News

No justification for Government delay on benefit increases

Child Poverty Action Group says the Minister of Social Development Minister should give a full explanation of why benefit levels were not raised immediately following the 2015 Budget.

Child Poverty Action Group says the Minister of Social Development Minister should give a full explanation of why benefit levels were not raised immediately following the 2015 Budget.

Radio New Zealand reported on Saturday 25 July that the Government considered increasing benefit payments immediately but decided against it.

"Mrs Tolley was asked at the [National Party] conference why the Government was waiting until next April before increasing the benefit for beneficiary families by $25 a week.

She said the Government had considered increasing the payment immediately on Budget night, but decided against it so that people would be able to make submissions to the select committee on the changes to the work obligations for sole parents."

In June this year the OECD reported in the Economic Survey of New Zealand 2015 that benefits had fallen far too far behind and should be raised and then linked to median wages.

“Increasing main (basic) benefits and indexing them to median wages would reduce poverty across all beneficiary classes, including single-person households (below age 65), who have the second-highest relative risk of poverty.”( OECD, p 39)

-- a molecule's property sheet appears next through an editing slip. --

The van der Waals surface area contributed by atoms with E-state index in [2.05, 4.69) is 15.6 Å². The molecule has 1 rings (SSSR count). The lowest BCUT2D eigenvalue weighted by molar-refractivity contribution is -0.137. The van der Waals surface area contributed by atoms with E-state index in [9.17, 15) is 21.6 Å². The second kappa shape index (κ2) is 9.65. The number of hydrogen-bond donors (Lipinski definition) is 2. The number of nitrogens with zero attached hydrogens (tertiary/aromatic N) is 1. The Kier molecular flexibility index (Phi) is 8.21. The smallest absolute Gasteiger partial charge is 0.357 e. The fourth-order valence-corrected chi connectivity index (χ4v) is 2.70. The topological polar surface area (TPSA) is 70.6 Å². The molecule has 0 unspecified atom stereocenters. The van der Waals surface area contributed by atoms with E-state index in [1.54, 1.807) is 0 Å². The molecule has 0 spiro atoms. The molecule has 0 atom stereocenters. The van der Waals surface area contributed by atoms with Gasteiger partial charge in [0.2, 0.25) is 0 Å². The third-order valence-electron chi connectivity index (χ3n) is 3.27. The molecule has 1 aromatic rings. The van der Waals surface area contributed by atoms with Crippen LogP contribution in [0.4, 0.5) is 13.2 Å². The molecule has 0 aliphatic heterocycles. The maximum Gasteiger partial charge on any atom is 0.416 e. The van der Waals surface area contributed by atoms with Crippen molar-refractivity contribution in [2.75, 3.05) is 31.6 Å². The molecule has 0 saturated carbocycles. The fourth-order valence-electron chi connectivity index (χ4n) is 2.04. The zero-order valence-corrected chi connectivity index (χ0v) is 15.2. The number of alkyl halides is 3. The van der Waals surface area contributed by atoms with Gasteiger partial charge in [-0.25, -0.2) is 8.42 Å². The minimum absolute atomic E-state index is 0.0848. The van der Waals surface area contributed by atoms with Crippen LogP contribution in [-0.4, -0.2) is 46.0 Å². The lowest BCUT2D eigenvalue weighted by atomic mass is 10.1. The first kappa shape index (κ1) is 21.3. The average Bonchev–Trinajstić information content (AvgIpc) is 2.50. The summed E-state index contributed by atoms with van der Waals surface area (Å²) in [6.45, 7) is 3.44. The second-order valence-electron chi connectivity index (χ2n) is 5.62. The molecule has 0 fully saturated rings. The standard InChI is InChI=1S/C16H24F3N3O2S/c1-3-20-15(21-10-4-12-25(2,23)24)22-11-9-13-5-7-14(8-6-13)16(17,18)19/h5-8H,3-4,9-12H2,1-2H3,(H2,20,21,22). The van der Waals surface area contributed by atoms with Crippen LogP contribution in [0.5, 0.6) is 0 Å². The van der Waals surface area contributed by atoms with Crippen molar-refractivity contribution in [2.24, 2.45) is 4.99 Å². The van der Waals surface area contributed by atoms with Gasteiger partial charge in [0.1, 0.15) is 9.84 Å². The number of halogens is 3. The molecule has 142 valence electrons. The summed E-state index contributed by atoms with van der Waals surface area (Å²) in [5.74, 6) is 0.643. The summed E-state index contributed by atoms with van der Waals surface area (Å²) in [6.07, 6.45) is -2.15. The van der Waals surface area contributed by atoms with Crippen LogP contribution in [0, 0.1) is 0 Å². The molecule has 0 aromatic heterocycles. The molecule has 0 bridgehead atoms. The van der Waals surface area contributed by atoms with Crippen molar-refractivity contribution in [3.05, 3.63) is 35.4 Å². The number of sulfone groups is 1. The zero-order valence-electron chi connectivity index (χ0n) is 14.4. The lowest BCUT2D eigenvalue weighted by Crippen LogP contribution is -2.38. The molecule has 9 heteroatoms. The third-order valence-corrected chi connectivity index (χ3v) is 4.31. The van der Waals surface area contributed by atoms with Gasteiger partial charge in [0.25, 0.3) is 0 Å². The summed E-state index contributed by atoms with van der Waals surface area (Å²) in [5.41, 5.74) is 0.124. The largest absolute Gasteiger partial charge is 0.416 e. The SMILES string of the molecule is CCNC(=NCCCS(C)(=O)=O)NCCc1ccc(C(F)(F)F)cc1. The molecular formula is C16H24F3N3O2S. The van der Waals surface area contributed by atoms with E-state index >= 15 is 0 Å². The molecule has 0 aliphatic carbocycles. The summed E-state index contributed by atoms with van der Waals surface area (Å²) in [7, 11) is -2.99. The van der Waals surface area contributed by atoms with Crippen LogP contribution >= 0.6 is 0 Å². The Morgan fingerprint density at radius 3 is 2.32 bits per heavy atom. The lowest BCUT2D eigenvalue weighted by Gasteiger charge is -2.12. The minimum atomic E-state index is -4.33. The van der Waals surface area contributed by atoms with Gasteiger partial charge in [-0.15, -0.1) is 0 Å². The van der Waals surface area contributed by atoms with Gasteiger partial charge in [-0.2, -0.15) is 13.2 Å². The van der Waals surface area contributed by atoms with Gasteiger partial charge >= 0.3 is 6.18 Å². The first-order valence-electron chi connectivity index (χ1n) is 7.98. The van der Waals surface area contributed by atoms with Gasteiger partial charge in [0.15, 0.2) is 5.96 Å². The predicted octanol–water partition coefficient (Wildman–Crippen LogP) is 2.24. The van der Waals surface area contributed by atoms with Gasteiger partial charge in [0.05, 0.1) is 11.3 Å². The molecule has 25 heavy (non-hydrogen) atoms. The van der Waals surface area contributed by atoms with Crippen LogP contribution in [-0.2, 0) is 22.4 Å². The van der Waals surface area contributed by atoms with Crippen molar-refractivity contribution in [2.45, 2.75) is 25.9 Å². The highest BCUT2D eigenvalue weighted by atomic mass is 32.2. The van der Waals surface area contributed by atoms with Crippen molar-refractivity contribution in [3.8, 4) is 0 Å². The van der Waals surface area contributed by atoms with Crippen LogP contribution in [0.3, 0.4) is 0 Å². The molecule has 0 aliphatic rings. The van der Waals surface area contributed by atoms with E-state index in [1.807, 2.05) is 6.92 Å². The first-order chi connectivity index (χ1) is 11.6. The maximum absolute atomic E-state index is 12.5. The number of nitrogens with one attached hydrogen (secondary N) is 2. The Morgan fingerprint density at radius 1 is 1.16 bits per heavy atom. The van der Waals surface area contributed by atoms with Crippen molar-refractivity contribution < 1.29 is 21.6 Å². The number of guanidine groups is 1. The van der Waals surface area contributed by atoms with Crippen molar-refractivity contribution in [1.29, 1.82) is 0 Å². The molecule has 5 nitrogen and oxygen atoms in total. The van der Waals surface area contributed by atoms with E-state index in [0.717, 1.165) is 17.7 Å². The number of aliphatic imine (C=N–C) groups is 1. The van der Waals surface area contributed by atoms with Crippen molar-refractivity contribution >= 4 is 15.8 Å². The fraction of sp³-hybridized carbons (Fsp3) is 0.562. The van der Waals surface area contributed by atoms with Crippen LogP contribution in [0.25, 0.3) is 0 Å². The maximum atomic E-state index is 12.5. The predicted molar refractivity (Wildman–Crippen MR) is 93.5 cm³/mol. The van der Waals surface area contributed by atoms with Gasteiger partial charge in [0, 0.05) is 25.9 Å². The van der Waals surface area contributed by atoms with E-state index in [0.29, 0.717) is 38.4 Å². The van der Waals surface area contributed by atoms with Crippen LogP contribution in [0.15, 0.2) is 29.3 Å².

CPAG argued that the budget changes were inadequate and selective. Nevertheless $25 for some is better than nothing. 

Spokesperson Associate Professor Susan St John said, “Advice provided by the Prime Minister’s department for Budget 2015 showed that families reliant on a benefit did not have enough income to meet their basic costs. The delay in delivering the increase is completely unjustified and shows the Government is out of touch with the urgent needs of beneficiaries. 

Children have been made to wait and families will forgo around $1,000 much needed extra income just to allow for submissions on new work obligations.  Susan St John said, “Submissions on work obligations could still have occurred later this year even if benefits were increased immediately: they are unrelated issues. Or is the Minister suggesting that benefit increases are conditional on getting the new work obligations passed into legislation?”